It has been a long week, so when I was finished with work early, I took the late afternoon to ride my bike around in what continues to be absolutely ridiculously nice weather. I hadn’t ridden the new bike lane on St. Roch Avenue, so I headed there to check out our new bicycle facilities.
I spend very little time in that neighborhood, so I just rode around, checking things out. I turned on Music Street and noticed this school, seemingly abandoned, gutted by fire. I circled around it, waving to the guy standing on the corner, smelling the barbecue wafting on the air, thinking about how this is a neighborhood, but this abandoned school is rotting up the place instead of being alive with kids and playground equipment (there is some–not in usable shape by any means). I rode back to the Quarter for a quick snack before heading to the YMCA on Dryades in Central City for a meeting of the Mayor’s Criminal Justice Working Group to talk about plans for a new Orleans Parish Prison. The place was packed with folks who have been fighting for years against a justice system that individualizes social disorder by putting people in cages rather than working to solve problems like poverty, racism, sexism, and classism as well as mental health and addiction issues and the myriad other reasons people find themselves in jail.
The audience was admonished to remain polite at all times, to treat our public servants with respect. Now, I’m all for respect and politeness. If you know me, you know I am incredibly nice–I listen well, I empathize, I have a great sense of audience. But sometimes we are angry, and for good reasons, and I hope those public servants don’t just stop listening at the first expression of it.
Midway through the meeting, Mayor Mitch Landrieu sat down next to me. He put his arm around my shoulders, and then around the back of my chair, stretched out his legs. He smelled like herbal cough drops, so I asked him if he had an extra. He put his hand on my thigh, gave it a stroke, chuckled, and gave me a candy. Was he just being folksy? Didn’t feel folksy. Awkward. Someone finished an “angry” comment, and he shouted out, “That’s nasty. That’s nasty.” And then he muttered, under his breath, which he never would have done, I’m guessing, if I hadn’t been a sweet white girl in a skirt next to him, “It’s kind of fun sitting in the audience, just yelling, not having to do the work.”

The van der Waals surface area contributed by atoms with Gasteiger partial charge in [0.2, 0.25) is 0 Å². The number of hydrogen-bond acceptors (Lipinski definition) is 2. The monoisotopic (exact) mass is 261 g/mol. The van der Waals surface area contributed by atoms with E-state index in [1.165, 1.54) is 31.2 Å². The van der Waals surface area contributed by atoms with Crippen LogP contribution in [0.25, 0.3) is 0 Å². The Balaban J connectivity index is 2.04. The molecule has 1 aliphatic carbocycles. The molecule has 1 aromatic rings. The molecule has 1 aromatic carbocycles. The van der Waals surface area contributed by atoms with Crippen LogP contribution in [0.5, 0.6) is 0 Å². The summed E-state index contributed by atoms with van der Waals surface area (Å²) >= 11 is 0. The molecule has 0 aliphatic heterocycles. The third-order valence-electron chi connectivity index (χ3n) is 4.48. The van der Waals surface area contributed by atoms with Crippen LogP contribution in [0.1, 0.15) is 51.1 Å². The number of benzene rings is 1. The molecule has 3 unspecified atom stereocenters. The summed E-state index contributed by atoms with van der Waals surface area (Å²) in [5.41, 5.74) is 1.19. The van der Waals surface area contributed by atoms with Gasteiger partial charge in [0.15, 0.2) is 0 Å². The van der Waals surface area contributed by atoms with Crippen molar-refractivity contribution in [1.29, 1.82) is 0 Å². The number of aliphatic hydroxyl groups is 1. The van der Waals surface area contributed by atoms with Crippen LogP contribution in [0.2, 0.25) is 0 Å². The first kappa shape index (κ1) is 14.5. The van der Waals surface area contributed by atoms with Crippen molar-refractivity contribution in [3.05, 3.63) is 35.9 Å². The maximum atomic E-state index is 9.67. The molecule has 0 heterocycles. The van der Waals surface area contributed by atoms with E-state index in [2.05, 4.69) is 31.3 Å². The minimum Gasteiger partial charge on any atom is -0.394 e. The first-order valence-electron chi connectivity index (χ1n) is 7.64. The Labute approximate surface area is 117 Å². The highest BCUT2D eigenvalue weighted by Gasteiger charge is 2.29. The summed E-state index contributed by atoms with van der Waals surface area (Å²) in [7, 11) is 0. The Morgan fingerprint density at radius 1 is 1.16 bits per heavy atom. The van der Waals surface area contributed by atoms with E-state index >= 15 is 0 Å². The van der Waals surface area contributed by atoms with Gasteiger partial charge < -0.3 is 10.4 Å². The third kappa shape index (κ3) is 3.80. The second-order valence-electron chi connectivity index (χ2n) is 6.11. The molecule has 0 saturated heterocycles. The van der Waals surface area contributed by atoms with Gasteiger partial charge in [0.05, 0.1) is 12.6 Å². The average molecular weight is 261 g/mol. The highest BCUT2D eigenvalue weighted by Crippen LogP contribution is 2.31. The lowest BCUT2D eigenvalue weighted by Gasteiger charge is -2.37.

Speakers tonight included people with the ACLU, VOTE, the Juvenile Justice Project of Louisiana, leaders from Safe Streets, Strong Communities–shoot, Helen Prejean was there. You know what? It isn’t fun or easy to work to save your own life and your own communities all day, every day, to live in neighborhoods like the one pictured here, pocked with burnt-out schools and blighted properties and crime (which is never solved by bigger prisons, by the way), to attend meeting after meeting after meeting, for years, watching your neighborhood fall further into disrepair, and to have people stop listening to you because you sound “angry.” No, Mayor, that’s not fun, not fun at all. We have to work together, but it has to be in good faith. Stop breaking ours.
That’s horrifying. I hate that politicians in Louisiana (or maybe everywhere?) are always part of the Good Ole Boys Club. Does being elected mayor in this town require you to disrespect women, poor people, and people of color… or is that simply a trait you have to acquire before running for office? I love the independent spirit of NOLA, but when it comes to politics, I have no doubt whatsoever that this town belongs to the Deep South, and Louisiana in particular.